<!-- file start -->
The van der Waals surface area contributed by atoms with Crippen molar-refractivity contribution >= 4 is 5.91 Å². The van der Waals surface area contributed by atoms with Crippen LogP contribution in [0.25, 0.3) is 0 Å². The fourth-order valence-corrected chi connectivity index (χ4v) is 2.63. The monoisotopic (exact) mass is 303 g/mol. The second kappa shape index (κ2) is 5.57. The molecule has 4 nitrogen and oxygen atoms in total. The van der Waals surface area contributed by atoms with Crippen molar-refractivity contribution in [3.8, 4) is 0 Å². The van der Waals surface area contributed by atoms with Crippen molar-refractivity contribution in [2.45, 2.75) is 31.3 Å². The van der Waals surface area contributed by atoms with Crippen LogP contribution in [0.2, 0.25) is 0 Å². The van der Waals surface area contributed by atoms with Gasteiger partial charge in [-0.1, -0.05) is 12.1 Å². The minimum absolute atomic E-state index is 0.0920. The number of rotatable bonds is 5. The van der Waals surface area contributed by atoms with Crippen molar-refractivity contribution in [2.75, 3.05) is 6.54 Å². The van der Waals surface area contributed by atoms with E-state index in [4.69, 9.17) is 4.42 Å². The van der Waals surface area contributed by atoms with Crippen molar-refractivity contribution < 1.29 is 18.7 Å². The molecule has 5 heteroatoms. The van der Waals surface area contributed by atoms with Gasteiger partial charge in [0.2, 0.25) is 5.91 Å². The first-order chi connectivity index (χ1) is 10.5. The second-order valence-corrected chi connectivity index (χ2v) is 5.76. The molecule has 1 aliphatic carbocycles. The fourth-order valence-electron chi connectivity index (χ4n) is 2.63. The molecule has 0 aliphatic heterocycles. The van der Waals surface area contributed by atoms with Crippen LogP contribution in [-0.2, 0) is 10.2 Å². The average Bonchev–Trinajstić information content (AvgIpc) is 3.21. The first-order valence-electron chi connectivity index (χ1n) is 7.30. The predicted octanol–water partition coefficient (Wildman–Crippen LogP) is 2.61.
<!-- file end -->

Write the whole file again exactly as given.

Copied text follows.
The van der Waals surface area contributed by atoms with Crippen molar-refractivity contribution >= 4 is 5.91 Å². The van der Waals surface area contributed by atoms with Crippen LogP contribution in [0.25, 0.3) is 0 Å². The fourth-order valence-corrected chi connectivity index (χ4v) is 2.63. The monoisotopic (exact) mass is 303 g/mol. The second kappa shape index (κ2) is 5.57. The molecule has 4 nitrogen and oxygen atoms in total. The van der Waals surface area contributed by atoms with Crippen molar-refractivity contribution in [3.8, 4) is 0 Å². The van der Waals surface area contributed by atoms with Crippen molar-refractivity contribution in [2.45, 2.75) is 31.3 Å². The van der Waals surface area contributed by atoms with Crippen LogP contribution in [0.2, 0.25) is 0 Å². The van der Waals surface area contributed by atoms with Gasteiger partial charge in [-0.1, -0.05) is 12.1 Å². The minimum absolute atomic E-state index is 0.0920. The number of rotatable bonds is 5. The van der Waals surface area contributed by atoms with Crippen molar-refractivity contribution in [2.75, 3.05) is 6.54 Å². The van der Waals surface area contributed by atoms with E-state index in [4.69, 9.17) is 4.42 Å². The van der Waals surface area contributed by atoms with Crippen molar-refractivity contribution < 1.29 is 18.7 Å². The molecule has 5 heteroatoms. The van der Waals surface area contributed by atoms with Gasteiger partial charge in [0.2, 0.25) is 5.91 Å². The first-order chi connectivity index (χ1) is 10.5. The second-order valence-corrected chi connectivity index (χ2v) is 5.76. The molecule has 1 aliphatic carbocycles. The fourth-order valence-electron chi connectivity index (χ4n) is 2.63. The molecule has 0 aliphatic heterocycles. The van der Waals surface area contributed by atoms with Crippen LogP contribution in [-0.2, 0) is 10.2 Å². The average Bonchev–Trinajstić information content (AvgIpc) is 3.21. The first-order valence-electron chi connectivity index (χ1n) is 7.30. The predicted octanol–water partition coefficient (Wildman–Crippen LogP) is 2.61.